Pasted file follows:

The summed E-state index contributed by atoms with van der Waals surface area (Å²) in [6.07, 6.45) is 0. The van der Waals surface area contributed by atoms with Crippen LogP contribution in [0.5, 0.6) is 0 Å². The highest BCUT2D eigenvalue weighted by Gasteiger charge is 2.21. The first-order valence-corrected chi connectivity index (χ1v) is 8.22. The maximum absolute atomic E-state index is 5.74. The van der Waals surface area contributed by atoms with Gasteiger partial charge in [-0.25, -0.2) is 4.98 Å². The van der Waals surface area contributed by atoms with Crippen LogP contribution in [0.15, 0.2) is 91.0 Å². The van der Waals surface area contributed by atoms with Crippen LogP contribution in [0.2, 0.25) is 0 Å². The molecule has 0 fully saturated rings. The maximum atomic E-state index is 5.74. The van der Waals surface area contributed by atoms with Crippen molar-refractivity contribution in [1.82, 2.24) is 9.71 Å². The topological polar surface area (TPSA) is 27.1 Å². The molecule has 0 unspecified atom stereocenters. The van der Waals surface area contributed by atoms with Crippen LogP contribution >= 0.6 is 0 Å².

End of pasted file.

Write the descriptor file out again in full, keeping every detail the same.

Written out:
The summed E-state index contributed by atoms with van der Waals surface area (Å²) in [6.07, 6.45) is 0. The van der Waals surface area contributed by atoms with Crippen LogP contribution in [0.5, 0.6) is 0 Å². The highest BCUT2D eigenvalue weighted by Gasteiger charge is 2.21. The first-order valence-corrected chi connectivity index (χ1v) is 8.22. The maximum absolute atomic E-state index is 5.74. The van der Waals surface area contributed by atoms with Gasteiger partial charge in [-0.25, -0.2) is 4.98 Å². The van der Waals surface area contributed by atoms with Crippen LogP contribution in [0.15, 0.2) is 91.0 Å². The van der Waals surface area contributed by atoms with Crippen LogP contribution in [0.2, 0.25) is 0 Å². The molecule has 0 fully saturated rings. The maximum atomic E-state index is 5.74. The van der Waals surface area contributed by atoms with Crippen molar-refractivity contribution in [1.82, 2.24) is 9.71 Å². The topological polar surface area (TPSA) is 27.1 Å². The molecule has 0 unspecified atom stereocenters. The van der Waals surface area contributed by atoms with Crippen LogP contribution >= 0.6 is 0 Å².